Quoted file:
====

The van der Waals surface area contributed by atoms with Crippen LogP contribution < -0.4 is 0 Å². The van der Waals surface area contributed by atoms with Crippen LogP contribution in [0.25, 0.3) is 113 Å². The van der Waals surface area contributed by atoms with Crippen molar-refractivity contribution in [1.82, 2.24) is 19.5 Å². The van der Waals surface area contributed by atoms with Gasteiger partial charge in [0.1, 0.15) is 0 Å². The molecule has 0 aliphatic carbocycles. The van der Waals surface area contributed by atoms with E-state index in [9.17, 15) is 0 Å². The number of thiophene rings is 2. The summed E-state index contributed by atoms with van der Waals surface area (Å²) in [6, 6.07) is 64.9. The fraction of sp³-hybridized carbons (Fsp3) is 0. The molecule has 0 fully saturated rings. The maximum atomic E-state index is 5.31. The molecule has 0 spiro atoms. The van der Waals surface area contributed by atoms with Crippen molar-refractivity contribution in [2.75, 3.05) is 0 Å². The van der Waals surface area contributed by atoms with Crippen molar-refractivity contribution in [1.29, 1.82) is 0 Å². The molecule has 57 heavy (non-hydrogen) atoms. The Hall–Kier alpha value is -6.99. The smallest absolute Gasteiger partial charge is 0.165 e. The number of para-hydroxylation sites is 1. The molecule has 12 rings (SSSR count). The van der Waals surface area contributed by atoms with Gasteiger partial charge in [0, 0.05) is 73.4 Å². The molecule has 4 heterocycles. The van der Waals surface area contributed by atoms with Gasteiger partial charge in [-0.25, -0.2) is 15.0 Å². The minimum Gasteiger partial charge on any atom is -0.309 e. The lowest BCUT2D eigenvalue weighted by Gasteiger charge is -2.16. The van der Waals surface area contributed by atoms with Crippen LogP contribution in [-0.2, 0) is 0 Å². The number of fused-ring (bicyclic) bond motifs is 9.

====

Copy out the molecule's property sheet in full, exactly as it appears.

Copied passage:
The van der Waals surface area contributed by atoms with Crippen LogP contribution < -0.4 is 0 Å². The van der Waals surface area contributed by atoms with Crippen LogP contribution in [0.25, 0.3) is 113 Å². The van der Waals surface area contributed by atoms with Crippen molar-refractivity contribution in [1.82, 2.24) is 19.5 Å². The van der Waals surface area contributed by atoms with Gasteiger partial charge in [0.1, 0.15) is 0 Å². The molecule has 0 aliphatic carbocycles. The van der Waals surface area contributed by atoms with E-state index in [9.17, 15) is 0 Å². The number of thiophene rings is 2. The summed E-state index contributed by atoms with van der Waals surface area (Å²) in [6, 6.07) is 64.9. The fraction of sp³-hybridized carbons (Fsp3) is 0. The molecule has 0 fully saturated rings. The maximum atomic E-state index is 5.31. The molecule has 0 spiro atoms. The van der Waals surface area contributed by atoms with Crippen molar-refractivity contribution in [2.75, 3.05) is 0 Å². The van der Waals surface area contributed by atoms with Crippen molar-refractivity contribution in [1.29, 1.82) is 0 Å². The molecule has 57 heavy (non-hydrogen) atoms. The Hall–Kier alpha value is -6.99. The smallest absolute Gasteiger partial charge is 0.165 e. The number of para-hydroxylation sites is 1. The molecule has 12 rings (SSSR count). The van der Waals surface area contributed by atoms with Gasteiger partial charge in [0, 0.05) is 73.4 Å². The molecule has 4 heterocycles. The van der Waals surface area contributed by atoms with Gasteiger partial charge in [-0.25, -0.2) is 15.0 Å². The minimum Gasteiger partial charge on any atom is -0.309 e. The lowest BCUT2D eigenvalue weighted by Gasteiger charge is -2.16. The van der Waals surface area contributed by atoms with Crippen LogP contribution in [-0.2, 0) is 0 Å². The number of fused-ring (bicyclic) bond motifs is 9.